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The Sultan Ahmed Mosque is famously known as the Blue Mosque... The Sultan Ahmed Mosque (Turkish: Sultanahmet Camii) is a mosque in Istanbul, the largest city in Turkey and the capital of the Ottoman Empire (from 1453 to 1923). The mosque is famously known as the Blue Mosque for the blue tiles adorning the walls of its interior.

This 17th century mosque, near Haghia Sophia, is famous for the beautiful blue tile work ornamenting its walls. Its surrounding six slim minarets distinguish it from other mosques which normally have two or four minarets. It was built by architect Mehmet Aga by the order of Sultan Ahmed I as a complex in seven years and became the most important mosque of the city, right in Sultanahmet square.

The Blue Mosque, Istanbul, Turkey

Blue Mosque History

The mosque was built between 1609 and 1616 by order of the Sultan Ahmed I, after whom it is named. He is buried in the mosque's precincts. It is located in the oldest part of Istanbul, in what was before 1453 the centre of Constantinople, the capital of the Byzantine Empire. It is next to the site of the ancient Hippodrome, and a short distance from what used to be the Christian Church of the Holy Wisdom (Hagia Sophia) which has now been converted into a museum.

It is 2-min walk from the Hippodrome of Constantinople.

Selfie with Blue Mosque

Selfie with Blue Mosque
Girl in the hat making selfie by the smartphone on the background of the Blue Mosque.

When is Blue Mosque open?

Sun - Sat 12:00 AM - 11:59 PM

Minaret height: 64 m (210 ft)

Architect(s): Sedefkâr Mehmed Agha

Minaret(s): 6

Style: Islamic, Late Classical Ottoman

Blue Mosque Interior

Blue Mosque Interior
The mosque is called "Blue Mosque" by the Europeans because it is decorated with blue, green and white colored Iznik tiles and the interior of its half domes and large domes are also decorated with blue-colored pencil works.

After Hagia Sophia was converted from a mosque to a museum in 1934, it became the main mosque in Istanbul.

Sultan Ahmed Mosque (The Blue Mosque)

Sultan Ahmed Mosque

It is within walking distance of the Topkapi Palace, residence of the Ottoman Sultans until 1853 and only a short distance from the shore of the Bosporus. Seen from the sea, its domes and minarets dominate the skyline of the old part of the city, as was its builders' intention.

The mosque was deliberately sited to face Hagia Sophia. However, the architect was unable to construct a bigger dome than Hagia Sophia's, so he instead made the mosque splendid by the perfect proportion of domes, semidomes, and minarets. Still, the building failed to surpass Hagia Sophia in size, which greatly angered Sultan Ahmet. The two buildings thus comprise a unique historical and architectural precinct. The last structure on the kiblah side is an arasta - a row of shops of the same trade. A section of the arasta was destroyed by fire in 1912, but the remaining part contains the mosaic museum and a souvenir shop.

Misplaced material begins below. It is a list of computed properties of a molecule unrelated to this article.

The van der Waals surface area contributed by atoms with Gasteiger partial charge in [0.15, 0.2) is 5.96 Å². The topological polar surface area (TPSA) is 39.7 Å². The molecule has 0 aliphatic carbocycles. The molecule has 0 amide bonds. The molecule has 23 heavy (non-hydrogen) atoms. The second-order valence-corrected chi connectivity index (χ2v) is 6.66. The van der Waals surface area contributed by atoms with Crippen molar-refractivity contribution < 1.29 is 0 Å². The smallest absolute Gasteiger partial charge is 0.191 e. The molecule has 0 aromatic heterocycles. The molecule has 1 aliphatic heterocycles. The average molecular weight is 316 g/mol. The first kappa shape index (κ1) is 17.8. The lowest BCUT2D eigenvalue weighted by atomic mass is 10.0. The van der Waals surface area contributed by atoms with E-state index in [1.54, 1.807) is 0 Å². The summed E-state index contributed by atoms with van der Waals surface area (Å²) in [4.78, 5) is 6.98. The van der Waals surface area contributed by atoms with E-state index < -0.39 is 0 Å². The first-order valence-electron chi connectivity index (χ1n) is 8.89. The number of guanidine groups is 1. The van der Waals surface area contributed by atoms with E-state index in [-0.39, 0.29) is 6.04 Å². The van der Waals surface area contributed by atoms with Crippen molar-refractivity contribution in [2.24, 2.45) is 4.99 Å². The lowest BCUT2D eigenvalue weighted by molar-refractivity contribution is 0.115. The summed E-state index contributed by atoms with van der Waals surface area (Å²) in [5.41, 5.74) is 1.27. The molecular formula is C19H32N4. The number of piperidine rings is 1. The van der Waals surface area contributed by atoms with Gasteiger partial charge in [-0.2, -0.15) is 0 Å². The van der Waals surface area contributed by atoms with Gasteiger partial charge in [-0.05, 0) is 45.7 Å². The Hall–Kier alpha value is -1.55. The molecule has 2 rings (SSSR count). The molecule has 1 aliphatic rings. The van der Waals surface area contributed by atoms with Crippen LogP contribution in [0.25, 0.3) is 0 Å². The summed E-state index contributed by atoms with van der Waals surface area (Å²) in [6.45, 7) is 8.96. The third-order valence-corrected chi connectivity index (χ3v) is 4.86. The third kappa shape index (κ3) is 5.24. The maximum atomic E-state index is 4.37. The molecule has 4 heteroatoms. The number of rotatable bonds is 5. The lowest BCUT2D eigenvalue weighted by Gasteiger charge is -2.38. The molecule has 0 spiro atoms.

The mosque became known in the west as the Blue Mosque because of the predominantly blue coloring of paintwork of the interior. However this blue paint was not part of the mosque's original decor so it is being removed. Today the interior of the mosque does not strike the visitor as being particularly blue.

The architect of the Sultan Ahmed, Sedefhar Mehmet Aga, was given a mandate to spare no expense in creating the most magnificent and beautiful place of Islamic worship in the world. The basic structure of the mosque is a near-cube, measuring 53 by 51 meters. As is the case with all mosques, it is aligned so that when worshipers perform the Salah (Islamic prayers), they are facing Makkah (Mecca), with the mihrab or prayer niche in front of them.


The cube is topped by an ascending system of domes and semi-domes, culminating in the central dome, which is 33 meters in diameter and 43 meters high at its central point. The overall effect is one of perfect visual harmony, leading the eye up to the peak of the dome.

The Sultan Ahmed Mosque is the only mosque in Turkey that has six minarets. When the number of minarets was revealed, the Sultan was criticized for presumption, since this was, at the time, the same number as at the mosque of the Ka'aba in Mecca. He overcame this problem by paying for a seventh minaret at the Mecca mosque.

At its lower levels the interior of the mosque is lined with more than 20,000 handmade ceramic tiles, made at Iznik (the ancient Nicaea). Its upper levels are painted. More than 200 stained glass windows with intricate designs admit natural light, today assisted by chandeliers. The decorations include verses from the Qur'an, many of them made by Seyyid Kasim Gubari, regarded as the greatest calligrapher of his time. The floors are covered with carpets, which are donated by the faithful and are regularly replaced as they become worn.

The most important element in the interior of the mosque is the mihrab, which is made of finely carved and sculptured marble, the adjacent walls sheathed in ceramic tiles. To the right of the mihrab is the minber, or pulpit, where the Imam stands when he is delivering his sermon at the time of noon prayer on Fridays or on holy days. The mosque has been designed so that even when it is at its most crowded, everyone in the mosque can see and hear the Imam.

Each of the minarets has three balconies, and until recently the muezzin or prayer-caller had to climb a narrow spiral staircase five times a day to announce the call to prayer. Today a public address system is used, and the call can be heard across the old part of the city, echoed by other mosques in the vicinity. Large crowds of both Turks and tourists gather at sunset in the park facing the mosque to hear the call to evening prayers, as the sun sets and the mosque is brilliantly illuminated by colored floodlights.